The company’s business exposure is mixed between the outfitting of new homes and the refurbishment of existing homes: Kresta says low interest rates are good for it, but like many retailers exposed to consumers’ willingness to spend disposable income, it still sees a “mixed” business environment. While historically the first-half is stronger for revenue – because the onset of summer drives the purchasing of window coverings – the company says it is trying to spread the revenue more across the year, to help to reduce the fixed costs of its retail store chain. Curtain Wonderland’s strongest month is January.
On the stockmarket, Kresta’s recent troubles have marred its three-year return, which sits at –11.6% a year. But on a five-year basis, Kresta has returned 15.5% a year: while for the most recent 12 months, the return is 7.5%.
There is also the problem for potential investors that liquidity is poor, and there are no institutional investors “disclosable” in the stock: that is, no institution owns more than 5% of Kresta. ‘Ethical’ fund manager Hunter Hall was on the register for 16 years but sold out in December 2013: most of its 22% stake was bought by a Chinese individual investor Xiaoyang Lu, who the company says is a high-net-worth Chinese investor interested in manufacturing, and who wants to invest in Australian businesses on the back of a weaker dollar. Mr. Lu has 19.9%, but does not have board representation.
Brisbane-based window furnishings wholesaler and retailer Fiesta Designs – a supplier to Kresta – is the next largest shareholder, with 19%: it picked up its stake in Kresta in 2011 when entrepreneur Ian Trahar – a former Kresta director – abandoned his takeover bid for the company. Fiesta has one nominee on the board.
Another Chinese company, Ningbo Xianfeng New Materials, whose APLUS branded fabrics are sold internationally, bought into Kresta in December and now owns 16.8. The Chinese company – which is a supplier to Kresta –picked up most of the stake from Si Chuan Cheou, owner of Taiwanese window coverings manufacturer Santa Monica, and a long-time Kresta shareholder and supplier.
Intriguingly, Xiaoyang Lu is also based in the city of Ningbo: at the time of Ningbo Xianfeng New Materials buying in, Kresta chief executive Jules Di Bartolomeo said that while Mr Lu and the owners of Ningbo Xianfeng knew each other, they had “no formal business relationship” that Kresta was aware of. Di Bartolomeo said Ningbo Xianfeng wanted to increase the volumes of raw material it supplied to Kresta.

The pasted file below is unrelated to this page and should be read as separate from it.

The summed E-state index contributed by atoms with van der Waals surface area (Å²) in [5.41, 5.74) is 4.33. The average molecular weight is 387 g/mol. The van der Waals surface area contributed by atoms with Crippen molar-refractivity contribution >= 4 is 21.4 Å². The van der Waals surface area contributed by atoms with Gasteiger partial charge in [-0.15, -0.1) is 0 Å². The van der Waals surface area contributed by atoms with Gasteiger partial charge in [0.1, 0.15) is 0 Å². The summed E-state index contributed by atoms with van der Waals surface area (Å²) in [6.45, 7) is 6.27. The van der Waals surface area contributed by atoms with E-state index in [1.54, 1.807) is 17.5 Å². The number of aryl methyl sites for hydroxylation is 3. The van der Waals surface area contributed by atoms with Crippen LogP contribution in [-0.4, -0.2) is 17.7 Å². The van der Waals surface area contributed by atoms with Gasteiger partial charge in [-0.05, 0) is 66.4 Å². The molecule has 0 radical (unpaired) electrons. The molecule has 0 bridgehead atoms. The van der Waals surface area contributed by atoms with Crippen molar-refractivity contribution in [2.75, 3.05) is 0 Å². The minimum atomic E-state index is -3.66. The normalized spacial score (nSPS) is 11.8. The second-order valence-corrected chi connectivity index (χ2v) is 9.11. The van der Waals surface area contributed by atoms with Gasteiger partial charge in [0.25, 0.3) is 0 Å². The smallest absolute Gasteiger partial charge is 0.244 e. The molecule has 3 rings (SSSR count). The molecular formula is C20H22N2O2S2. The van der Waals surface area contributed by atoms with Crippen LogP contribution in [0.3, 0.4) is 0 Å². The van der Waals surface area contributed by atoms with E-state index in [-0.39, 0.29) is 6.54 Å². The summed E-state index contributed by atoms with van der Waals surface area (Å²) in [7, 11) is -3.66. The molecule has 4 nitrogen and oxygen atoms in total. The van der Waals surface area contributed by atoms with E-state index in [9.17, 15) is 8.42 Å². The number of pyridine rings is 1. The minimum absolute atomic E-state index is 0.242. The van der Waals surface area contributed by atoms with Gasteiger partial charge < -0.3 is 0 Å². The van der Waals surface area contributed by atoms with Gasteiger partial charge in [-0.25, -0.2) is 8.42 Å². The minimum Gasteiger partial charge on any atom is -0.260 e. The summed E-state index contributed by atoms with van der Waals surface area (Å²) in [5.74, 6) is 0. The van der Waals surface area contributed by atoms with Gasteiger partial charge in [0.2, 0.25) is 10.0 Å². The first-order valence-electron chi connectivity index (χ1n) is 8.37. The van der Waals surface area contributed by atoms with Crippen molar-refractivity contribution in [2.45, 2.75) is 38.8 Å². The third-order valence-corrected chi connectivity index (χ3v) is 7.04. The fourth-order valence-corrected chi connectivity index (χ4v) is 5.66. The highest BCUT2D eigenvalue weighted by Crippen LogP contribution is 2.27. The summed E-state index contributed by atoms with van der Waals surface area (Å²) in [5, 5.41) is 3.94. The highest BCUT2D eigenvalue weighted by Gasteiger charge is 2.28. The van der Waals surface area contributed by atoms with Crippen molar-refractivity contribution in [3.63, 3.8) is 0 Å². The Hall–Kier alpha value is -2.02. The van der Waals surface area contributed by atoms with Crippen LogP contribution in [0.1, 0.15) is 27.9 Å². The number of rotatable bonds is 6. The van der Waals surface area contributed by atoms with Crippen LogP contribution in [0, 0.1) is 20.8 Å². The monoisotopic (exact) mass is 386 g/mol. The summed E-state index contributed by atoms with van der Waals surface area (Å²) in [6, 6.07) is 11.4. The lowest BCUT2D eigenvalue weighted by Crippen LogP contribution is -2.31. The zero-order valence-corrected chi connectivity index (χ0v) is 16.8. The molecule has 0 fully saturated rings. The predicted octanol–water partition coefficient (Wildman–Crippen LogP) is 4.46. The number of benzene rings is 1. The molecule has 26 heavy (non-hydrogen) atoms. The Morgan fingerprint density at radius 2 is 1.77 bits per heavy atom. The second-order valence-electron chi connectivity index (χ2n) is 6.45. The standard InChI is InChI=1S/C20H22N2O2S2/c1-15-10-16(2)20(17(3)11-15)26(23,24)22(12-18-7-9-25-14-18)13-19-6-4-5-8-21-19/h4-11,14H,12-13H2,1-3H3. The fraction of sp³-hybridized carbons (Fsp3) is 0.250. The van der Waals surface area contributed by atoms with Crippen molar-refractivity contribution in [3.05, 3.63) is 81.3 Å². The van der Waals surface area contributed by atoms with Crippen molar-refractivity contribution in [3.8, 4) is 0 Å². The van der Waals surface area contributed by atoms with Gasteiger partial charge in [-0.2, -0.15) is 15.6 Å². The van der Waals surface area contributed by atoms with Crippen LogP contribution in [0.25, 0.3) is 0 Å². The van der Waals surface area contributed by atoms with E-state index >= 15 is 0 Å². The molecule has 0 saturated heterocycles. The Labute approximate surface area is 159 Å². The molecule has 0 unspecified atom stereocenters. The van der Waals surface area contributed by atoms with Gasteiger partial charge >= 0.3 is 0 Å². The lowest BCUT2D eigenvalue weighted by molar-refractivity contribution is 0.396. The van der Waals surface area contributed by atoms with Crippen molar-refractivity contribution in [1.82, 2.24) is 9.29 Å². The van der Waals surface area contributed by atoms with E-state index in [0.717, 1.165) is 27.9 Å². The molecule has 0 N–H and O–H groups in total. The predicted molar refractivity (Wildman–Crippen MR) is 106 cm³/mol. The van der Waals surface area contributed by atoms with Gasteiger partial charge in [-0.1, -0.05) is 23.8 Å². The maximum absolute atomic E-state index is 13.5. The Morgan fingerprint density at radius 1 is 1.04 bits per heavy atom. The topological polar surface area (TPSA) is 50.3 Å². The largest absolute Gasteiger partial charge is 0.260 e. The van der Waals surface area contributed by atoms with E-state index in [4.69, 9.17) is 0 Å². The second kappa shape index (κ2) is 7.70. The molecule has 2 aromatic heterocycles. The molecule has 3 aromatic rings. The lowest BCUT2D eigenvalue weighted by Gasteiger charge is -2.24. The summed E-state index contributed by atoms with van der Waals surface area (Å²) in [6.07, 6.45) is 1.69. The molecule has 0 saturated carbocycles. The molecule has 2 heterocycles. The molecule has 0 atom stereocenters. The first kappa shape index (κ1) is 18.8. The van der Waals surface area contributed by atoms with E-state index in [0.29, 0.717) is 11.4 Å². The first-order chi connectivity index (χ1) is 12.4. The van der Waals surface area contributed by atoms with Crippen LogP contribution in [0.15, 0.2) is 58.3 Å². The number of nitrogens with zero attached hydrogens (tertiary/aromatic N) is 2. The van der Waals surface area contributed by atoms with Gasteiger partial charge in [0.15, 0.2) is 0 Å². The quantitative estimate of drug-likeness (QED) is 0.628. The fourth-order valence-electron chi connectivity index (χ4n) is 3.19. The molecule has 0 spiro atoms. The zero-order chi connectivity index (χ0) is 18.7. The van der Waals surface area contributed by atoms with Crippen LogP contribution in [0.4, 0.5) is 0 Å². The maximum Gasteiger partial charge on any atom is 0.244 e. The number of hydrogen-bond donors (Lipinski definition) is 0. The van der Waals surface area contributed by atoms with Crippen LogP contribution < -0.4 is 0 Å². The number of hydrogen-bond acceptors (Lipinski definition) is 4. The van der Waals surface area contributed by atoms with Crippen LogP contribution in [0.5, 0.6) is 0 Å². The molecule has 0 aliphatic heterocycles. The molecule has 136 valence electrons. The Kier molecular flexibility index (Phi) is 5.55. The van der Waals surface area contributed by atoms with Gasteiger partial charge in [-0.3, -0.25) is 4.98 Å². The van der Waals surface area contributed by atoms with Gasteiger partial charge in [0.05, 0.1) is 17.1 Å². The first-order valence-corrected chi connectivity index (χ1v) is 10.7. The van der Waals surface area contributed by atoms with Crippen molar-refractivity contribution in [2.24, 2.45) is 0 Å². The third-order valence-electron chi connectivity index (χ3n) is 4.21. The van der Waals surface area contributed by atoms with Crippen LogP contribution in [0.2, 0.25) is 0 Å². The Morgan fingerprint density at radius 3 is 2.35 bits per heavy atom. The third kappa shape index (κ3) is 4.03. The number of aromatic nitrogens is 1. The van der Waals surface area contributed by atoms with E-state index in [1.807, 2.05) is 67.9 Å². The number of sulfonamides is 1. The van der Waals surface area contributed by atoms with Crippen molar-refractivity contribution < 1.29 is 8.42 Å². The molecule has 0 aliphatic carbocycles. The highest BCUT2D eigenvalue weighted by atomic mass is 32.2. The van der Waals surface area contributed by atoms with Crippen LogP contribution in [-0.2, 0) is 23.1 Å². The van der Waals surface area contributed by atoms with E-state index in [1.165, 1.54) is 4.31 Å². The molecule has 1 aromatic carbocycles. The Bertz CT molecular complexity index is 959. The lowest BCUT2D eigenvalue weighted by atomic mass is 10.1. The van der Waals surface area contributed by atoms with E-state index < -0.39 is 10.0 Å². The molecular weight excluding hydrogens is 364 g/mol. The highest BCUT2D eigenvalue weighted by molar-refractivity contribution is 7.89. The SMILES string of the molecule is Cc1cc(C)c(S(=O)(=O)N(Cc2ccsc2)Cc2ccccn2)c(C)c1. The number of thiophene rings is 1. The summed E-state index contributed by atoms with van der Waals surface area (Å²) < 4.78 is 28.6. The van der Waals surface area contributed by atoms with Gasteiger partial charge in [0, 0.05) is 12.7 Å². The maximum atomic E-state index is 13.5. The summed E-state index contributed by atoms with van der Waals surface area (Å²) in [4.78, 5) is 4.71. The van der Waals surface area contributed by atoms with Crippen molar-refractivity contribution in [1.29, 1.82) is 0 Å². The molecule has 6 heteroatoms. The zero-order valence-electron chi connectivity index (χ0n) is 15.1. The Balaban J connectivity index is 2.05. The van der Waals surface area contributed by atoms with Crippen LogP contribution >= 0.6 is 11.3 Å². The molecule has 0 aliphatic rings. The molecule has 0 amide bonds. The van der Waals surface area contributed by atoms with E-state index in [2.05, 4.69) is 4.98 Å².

As the West Australian newspaper reported at the time, the Kresta board “would be hopeful of the Ningbo investors' acting as a bulwark against 19 per cent shareholder Fiesta Design, a Queensland-based retailer which has withheld support for executive pay arrangements.”
Di Bartolomeo, appointed in 2012, is a former QBE executive brought in with a brief to turn around Kresta’s fortunes in terms of management and financial performance. Shareholders would have to be pleased with the results so far, and there is plenty more room for improvement in a highly fragmented $3 billion industry awash with cheaply imported products.
Kresta Holdings has given no guidance for FY14, but at 18 cents, the stock is trading on an historical price/earnings (P/E) ratio of 17 times earnings and a dividend yield of 1.4%, fully franked. Kresta is an illiquid micro-cap and it would take quite some time to amass a reasonable stake in the company. But if Di Bartolomeo and his management team get it right, and Kresta can leverage its brands’ strong recognition and market position, and most importantly, start to attract institutional investors with good financial performance, Kresta could make investors – as opposed to traders – some solid money.
James was founding editor of Shares magazine, and oversaw one of the most successful magazine launches in Australia. He has also written for BRW, Personal Investor, The Age and Management Today, and was subsequently personal investment editor at The Australian and editor of financial website, investorweb.com.au